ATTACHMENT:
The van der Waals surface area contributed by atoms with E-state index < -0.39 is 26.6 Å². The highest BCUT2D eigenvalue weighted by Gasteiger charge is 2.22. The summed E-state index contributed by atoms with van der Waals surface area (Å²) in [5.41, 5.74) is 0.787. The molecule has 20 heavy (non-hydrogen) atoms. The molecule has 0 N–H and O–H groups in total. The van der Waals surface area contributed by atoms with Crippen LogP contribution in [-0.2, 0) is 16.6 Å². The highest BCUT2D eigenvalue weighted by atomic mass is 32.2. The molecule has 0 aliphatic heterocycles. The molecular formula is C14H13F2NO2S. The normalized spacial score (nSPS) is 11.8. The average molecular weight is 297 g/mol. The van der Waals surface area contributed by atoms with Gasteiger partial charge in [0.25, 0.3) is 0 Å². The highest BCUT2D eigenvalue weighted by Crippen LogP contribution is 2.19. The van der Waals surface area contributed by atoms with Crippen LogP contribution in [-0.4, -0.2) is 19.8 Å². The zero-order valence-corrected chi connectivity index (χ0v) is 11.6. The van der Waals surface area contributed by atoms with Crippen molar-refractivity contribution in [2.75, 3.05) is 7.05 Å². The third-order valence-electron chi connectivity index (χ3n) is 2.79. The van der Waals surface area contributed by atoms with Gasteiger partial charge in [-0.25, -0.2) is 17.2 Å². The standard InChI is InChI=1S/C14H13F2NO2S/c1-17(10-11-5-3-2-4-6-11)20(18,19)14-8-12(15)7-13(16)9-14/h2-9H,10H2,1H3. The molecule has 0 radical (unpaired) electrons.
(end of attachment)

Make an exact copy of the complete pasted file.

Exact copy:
The van der Waals surface area contributed by atoms with E-state index < -0.39 is 26.6 Å². The highest BCUT2D eigenvalue weighted by Gasteiger charge is 2.22. The summed E-state index contributed by atoms with van der Waals surface area (Å²) in [5.41, 5.74) is 0.787. The molecule has 20 heavy (non-hydrogen) atoms. The molecule has 0 N–H and O–H groups in total. The van der Waals surface area contributed by atoms with Crippen LogP contribution in [-0.2, 0) is 16.6 Å². The highest BCUT2D eigenvalue weighted by atomic mass is 32.2. The molecule has 0 aliphatic heterocycles. The molecular formula is C14H13F2NO2S. The normalized spacial score (nSPS) is 11.8. The average molecular weight is 297 g/mol. The van der Waals surface area contributed by atoms with Gasteiger partial charge in [0.25, 0.3) is 0 Å². The highest BCUT2D eigenvalue weighted by Crippen LogP contribution is 2.19. The van der Waals surface area contributed by atoms with Crippen LogP contribution in [-0.4, -0.2) is 19.8 Å². The zero-order valence-corrected chi connectivity index (χ0v) is 11.6. The van der Waals surface area contributed by atoms with Crippen molar-refractivity contribution in [2.75, 3.05) is 7.05 Å². The third-order valence-electron chi connectivity index (χ3n) is 2.79. The van der Waals surface area contributed by atoms with Gasteiger partial charge in [-0.25, -0.2) is 17.2 Å². The standard InChI is InChI=1S/C14H13F2NO2S/c1-17(10-11-5-3-2-4-6-11)20(18,19)14-8-12(15)7-13(16)9-14/h2-9H,10H2,1H3. The molecule has 0 radical (unpaired) electrons.